22. Jha V, Jha A (2011) Traditional knowledge on disaster management: a preliminary study of the Lepcha Community of Sikkim, India. Indian J Tradit Knowl 10:173–182Google Scholar
  23. Kollmair M, Gurung GS, Hurni K, Maselli D (2005) Mountains: special places to be protected? An analysis of worldwide nature conservation efforts in mountains. Int J Biodiversity Sci Manage 1:1–9CrossRefGoogle Scholar
  24. Lama MP (2001) Sikkim human development report, Government of Sikkim. Social Science Press, DelhiGoogle Scholar
  25. Macchi M (2010) Rural Livelihoods and adaptation to climate change in the Himalayas, Kathmandu: ICIMOD. Accessed 12 May 2012
  26. Macchi M (2011) Framework for community-based climate vulnerability and capacity assessment in mountain areas. Accessed 14 May 2012
  27. Maina I, Miruka M, Rono B, Njeru PN, Amboga S, Gitari J et al (2012) Adaptive strategies and local innovations of smallholder farmers in selected agri-food systems of central Kenya. Afr Crop Sci J 20:77–84Google Scholar
  28. Malone EL, Brenkert A (2009) Vulnerability, sensitivity, and coping/adaptive capacity worldwide. In: Ruth M, Ibarraran ME (eds) The distributional effects of climate change: social and economic implications. Edward Elgar Publishing, Northhampton, MAGoogle Scholar
  29. Namara RE, Hanjra MA, Castillo GE, Ravnborg HM, Smith L, Koppen BV (2010) Agricultural water management and poverty linkages. Agric Water Manage 97:520–527CrossRefGoogle Scholar
  30. Neu U (2009) Climate change in Mountains In: Kohler T, Maselli D (eds) Mountains and climate change—from understanding to action, Geographica Bernensia, BernGoogle Scholar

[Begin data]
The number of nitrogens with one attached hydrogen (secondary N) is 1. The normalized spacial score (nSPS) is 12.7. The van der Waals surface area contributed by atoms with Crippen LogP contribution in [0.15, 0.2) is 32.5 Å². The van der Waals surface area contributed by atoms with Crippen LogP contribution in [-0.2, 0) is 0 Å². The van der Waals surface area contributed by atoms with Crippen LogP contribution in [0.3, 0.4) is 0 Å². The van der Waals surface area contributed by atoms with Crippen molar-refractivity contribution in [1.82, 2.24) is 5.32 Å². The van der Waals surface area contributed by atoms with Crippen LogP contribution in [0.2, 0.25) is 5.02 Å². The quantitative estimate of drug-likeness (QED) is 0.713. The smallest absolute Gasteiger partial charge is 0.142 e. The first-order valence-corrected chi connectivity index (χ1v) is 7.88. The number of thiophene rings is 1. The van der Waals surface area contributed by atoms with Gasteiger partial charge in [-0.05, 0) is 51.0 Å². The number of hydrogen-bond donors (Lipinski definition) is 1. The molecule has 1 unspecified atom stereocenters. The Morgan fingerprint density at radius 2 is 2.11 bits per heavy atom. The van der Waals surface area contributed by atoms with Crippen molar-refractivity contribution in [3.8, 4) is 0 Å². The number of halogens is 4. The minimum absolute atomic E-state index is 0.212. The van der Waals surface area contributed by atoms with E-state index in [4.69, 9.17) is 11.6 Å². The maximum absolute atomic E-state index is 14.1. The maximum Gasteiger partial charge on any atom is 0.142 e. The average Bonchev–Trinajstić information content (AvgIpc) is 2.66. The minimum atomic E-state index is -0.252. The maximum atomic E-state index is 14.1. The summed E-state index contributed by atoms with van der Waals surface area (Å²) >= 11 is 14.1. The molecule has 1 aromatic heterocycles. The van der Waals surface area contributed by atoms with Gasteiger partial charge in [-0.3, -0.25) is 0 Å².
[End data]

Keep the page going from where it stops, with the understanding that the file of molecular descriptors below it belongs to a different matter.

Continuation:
31. Norris FH, Stevens SP, Pfefferbaum B, Wyche KF, Pfefferbaum RL (2008) Community resilience as a metaphor, theory, set of capacities and strategy for disaster readiness. Am J Community Psychol 41:127–150CrossRefGoogle Scholar
  32. Ongoro EB, Ogara W (2012) Impact of climate change and gender roles in community adaptation: a case study of pastorialists in Samburu East District, Kenya. Int J Biodiversity Conserv 4:78–89Google Scholar
  33. Osbahr H (2007) Building resilience: adaptation mechanisms and mainstreaming for the poor. United Nation Development Programme, New YorkGoogle Scholar
  34. Pearce TD, Ford JD, Laidler GJ, Smit B et al (2009) Community collaboration and climate change research in the Canadian Arctic. Polar Res 28:10–27. doi: 10.1111/j.1751-8369.2008.00094.x CrossRefGoogle Scholar
  35. Rai AK, Palni U, Tamang JK (2009) Traditional knowledge of the ethnic Himalayan people on production of indigeneous meat products. Indian J Tradit Knowl 8:586–591Google Scholar
  36. Ramakrishnan PS (1998) Some key issues relevent to natural resource management in developing countries. Int J Soc Econ 25:207–225. doi: 10.1108/03068299810193407 CrossRefGoogle Scholar
  37. Ramakrishnan PS (2007) Sustainable mountain development: the Himalayan tragedy. Curr Sci 92:308–316Google Scholar
  38. Ramchandran P (2007) Nutrition Transition in India 1947-2007. Section 7.2 Dietary Intakes and Nutritional Status. Nutrition Foundation Of India, New Delhi, India p 162-185. Accessed 12 June 2011
  39. Rural Management and Development Department (2012) Village development action plan. Government of Sikkim, GangtokGoogle Scholar